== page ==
The following article, Democrats Find Voters Far Less Gullible, was first published on The Black Sphere.

Don’t be fooled. Leftists know they are stupid. And their stupidity comes honestly. However, before I delve into the psychopathy of Leftism, let me ask you a question.

On a scale of 1-10 how gullible do you think the America public is as a whole? In other words, how often can they be fooled or pointed in the a new (wrong) direction?

Whatever number you picked, raise it by at least 2. More on that in a bit.

When you are fooled, what fooled you? Your teenager, when asked if he or she is doing drugs or having sex? Perhaps it was a magician?

Politically, did you believe that Obama would actually bring “hope and change?” Has somebody convinced you that global climate change is anything except weather?

Maybe you actually believe Trump lost in 2020? And that J6 was an insurrection cause by Donald Trump?

What is gullibility?

Gullibility is a tendency to be easily manipulated into believing something is true when it isn’t.

April Fool’s tricks often work because they exploit our baseline inclination to accept direct communications from others as reliable and trustworthy. When a colleague tells you the boss wants to see you immediately, the first, automatic reaction is to believe them.

Once we realize this is April 1, a more critical mindset will increase our threshold of acceptance and triggers more thorough processing. Rejection is then likely unless there is strong corroborating evidence.

Do we want to be gullible?

So, it seems that gullibility explores how we think, and the level of proof we need before accepting information as valid.

In most face-to-face situations, the threshold of acceptance is fairly low. Because as humans we operate with a “positivity bias”. Thus, we assume most people act in an honest and genuine way.

Of course, this is not always so. Many times others manipulate us for their own purposes. I can always tell when my teenage son wants something. Because he’s much nicer leading up to the “ask”. I always love his look of incredulity, when I or his mother asks, “What do you want?”. He has no idea about his poker “tell”.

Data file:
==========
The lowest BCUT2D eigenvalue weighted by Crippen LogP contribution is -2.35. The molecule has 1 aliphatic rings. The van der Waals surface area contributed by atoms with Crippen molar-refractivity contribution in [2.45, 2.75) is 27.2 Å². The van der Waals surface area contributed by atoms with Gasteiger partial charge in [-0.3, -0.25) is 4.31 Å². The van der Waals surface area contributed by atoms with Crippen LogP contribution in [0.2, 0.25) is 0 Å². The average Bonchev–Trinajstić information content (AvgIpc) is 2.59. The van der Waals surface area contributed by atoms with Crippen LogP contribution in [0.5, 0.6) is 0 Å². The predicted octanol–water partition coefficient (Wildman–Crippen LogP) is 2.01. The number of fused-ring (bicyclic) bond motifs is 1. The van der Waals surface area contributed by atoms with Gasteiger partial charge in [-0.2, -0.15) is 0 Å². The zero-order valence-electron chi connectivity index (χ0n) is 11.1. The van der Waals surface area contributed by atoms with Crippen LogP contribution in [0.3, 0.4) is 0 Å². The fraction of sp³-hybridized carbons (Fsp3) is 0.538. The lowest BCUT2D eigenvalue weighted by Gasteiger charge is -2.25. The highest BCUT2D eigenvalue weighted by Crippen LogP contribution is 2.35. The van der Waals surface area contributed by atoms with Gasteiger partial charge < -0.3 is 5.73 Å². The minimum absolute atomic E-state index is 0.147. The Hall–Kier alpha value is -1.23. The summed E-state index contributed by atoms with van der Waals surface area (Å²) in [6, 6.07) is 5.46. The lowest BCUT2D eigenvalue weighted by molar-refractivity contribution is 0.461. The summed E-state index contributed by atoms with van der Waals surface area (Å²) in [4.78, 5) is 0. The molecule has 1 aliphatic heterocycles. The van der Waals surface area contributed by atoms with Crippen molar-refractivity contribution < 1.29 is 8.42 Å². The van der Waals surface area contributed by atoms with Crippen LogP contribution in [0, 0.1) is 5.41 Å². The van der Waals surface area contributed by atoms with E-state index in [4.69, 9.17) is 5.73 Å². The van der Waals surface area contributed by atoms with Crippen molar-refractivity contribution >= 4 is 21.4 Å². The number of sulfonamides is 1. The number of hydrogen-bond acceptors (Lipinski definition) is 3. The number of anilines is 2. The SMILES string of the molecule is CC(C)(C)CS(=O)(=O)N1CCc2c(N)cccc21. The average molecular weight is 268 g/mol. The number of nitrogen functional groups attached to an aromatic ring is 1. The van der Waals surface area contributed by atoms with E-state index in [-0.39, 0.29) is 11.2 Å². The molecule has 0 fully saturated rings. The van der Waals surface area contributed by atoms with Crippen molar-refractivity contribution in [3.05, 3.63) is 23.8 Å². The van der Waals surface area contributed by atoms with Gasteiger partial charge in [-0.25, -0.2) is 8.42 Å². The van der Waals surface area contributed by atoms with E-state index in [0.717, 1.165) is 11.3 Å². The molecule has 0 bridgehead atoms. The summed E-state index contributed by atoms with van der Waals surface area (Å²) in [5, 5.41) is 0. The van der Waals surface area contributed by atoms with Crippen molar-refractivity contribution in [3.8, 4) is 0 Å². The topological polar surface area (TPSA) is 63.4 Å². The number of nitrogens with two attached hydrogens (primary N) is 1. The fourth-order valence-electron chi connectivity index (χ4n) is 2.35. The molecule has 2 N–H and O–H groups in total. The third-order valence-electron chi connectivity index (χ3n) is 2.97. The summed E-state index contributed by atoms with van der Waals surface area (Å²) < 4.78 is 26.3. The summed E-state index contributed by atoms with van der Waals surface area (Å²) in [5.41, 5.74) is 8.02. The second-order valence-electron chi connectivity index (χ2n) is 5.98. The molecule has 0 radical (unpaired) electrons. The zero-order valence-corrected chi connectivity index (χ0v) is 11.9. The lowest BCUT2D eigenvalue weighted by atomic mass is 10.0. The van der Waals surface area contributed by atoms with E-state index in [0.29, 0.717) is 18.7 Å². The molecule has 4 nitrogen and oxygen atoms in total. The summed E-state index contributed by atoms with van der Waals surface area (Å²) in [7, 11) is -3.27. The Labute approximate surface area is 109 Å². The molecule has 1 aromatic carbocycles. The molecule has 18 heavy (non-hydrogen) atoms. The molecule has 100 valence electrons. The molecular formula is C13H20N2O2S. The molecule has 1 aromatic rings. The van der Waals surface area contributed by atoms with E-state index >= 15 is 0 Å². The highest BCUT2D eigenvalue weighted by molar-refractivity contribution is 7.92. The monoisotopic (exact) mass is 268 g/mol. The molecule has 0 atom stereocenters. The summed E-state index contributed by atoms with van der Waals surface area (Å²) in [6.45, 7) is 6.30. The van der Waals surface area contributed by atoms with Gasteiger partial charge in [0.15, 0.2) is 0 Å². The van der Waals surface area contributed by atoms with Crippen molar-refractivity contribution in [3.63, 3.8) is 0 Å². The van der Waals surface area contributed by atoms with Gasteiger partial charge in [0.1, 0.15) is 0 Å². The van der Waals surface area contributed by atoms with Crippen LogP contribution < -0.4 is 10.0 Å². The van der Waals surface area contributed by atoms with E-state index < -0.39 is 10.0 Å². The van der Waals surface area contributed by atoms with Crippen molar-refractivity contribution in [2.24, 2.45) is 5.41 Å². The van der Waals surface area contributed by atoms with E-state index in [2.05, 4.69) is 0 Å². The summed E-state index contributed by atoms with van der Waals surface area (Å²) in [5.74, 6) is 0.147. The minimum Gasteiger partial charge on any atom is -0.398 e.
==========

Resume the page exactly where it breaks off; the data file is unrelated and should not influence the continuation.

In another instance where you greet a mother and daughter and you say to the mother, “Is this your sister?” While the mother may know that your flattery is a lie, she is likely willing to be gullible to the lie to feed her ego. What was the questioner really setting up in that exchange?

Another way we are gullible is due to “confirmation bias”.

If there is one area where Leftist excel, it’s confirmation bias, where one prefers dubious information that supports our pre-existing attitudes. The contrary is true as well, as those suffering from confirmation bias are more inclined to reject valid information that challenges their beliefs.

A similar bias exists when passing on doubtful information to others. In validating ourselves, we tend to reshape rumor and gossip to support our pre-existing stereotypes and expectations. Inconsistent details – even if true – are often changed or even omitted. To illustrate confirmation bias, look at this wine experiment.

Wine experiment

From Psychology Today,

For decades, psychological research has supported the presence of inherent bias in human perception. A 2001 study titled The Color of Odors examined the effect of color on odor and taste perception of wines. In the experiment, wine experts were presented with two glasses of wine: one red and one white. Each was asked to describe the wine as they experienced it. The experts used words like citrus, flower, lemon, and honey to describe the white wine, whereas they used words like clove, musk and crushed red fruit to describe the red.